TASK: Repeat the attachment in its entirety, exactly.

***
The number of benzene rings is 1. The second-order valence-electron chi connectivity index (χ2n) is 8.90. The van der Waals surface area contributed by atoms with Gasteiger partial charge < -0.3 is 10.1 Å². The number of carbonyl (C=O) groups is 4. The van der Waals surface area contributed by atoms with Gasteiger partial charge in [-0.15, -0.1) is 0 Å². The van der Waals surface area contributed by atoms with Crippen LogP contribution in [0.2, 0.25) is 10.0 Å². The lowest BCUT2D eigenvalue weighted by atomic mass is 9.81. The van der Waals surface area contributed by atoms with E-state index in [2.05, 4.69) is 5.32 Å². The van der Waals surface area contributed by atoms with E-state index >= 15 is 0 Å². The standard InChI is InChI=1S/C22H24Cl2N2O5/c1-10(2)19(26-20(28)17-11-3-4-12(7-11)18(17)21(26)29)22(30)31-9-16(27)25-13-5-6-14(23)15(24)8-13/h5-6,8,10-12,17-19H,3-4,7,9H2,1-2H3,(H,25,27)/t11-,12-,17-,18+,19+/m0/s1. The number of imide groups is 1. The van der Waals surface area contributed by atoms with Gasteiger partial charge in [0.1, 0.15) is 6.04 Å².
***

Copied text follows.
The number of benzene rings is 1. The second-order valence-electron chi connectivity index (χ2n) is 8.90. The van der Waals surface area contributed by atoms with Gasteiger partial charge < -0.3 is 10.1 Å². The number of carbonyl (C=O) groups is 4. The van der Waals surface area contributed by atoms with Gasteiger partial charge in [-0.15, -0.1) is 0 Å². The van der Waals surface area contributed by atoms with Crippen LogP contribution in [0.2, 0.25) is 10.0 Å². The lowest BCUT2D eigenvalue weighted by atomic mass is 9.81. The van der Waals surface area contributed by atoms with E-state index in [2.05, 4.69) is 5.32 Å². The van der Waals surface area contributed by atoms with E-state index >= 15 is 0 Å². The standard InChI is InChI=1S/C22H24Cl2N2O5/c1-10(2)19(26-20(28)17-11-3-4-12(7-11)18(17)21(26)29)22(30)31-9-16(27)25-13-5-6-14(23)15(24)8-13/h5-6,8,10-12,17-19H,3-4,7,9H2,1-2H3,(H,25,27)/t11-,12-,17-,18+,19+/m0/s1. The number of imide groups is 1. The van der Waals surface area contributed by atoms with Gasteiger partial charge in [0.1, 0.15) is 6.04 Å².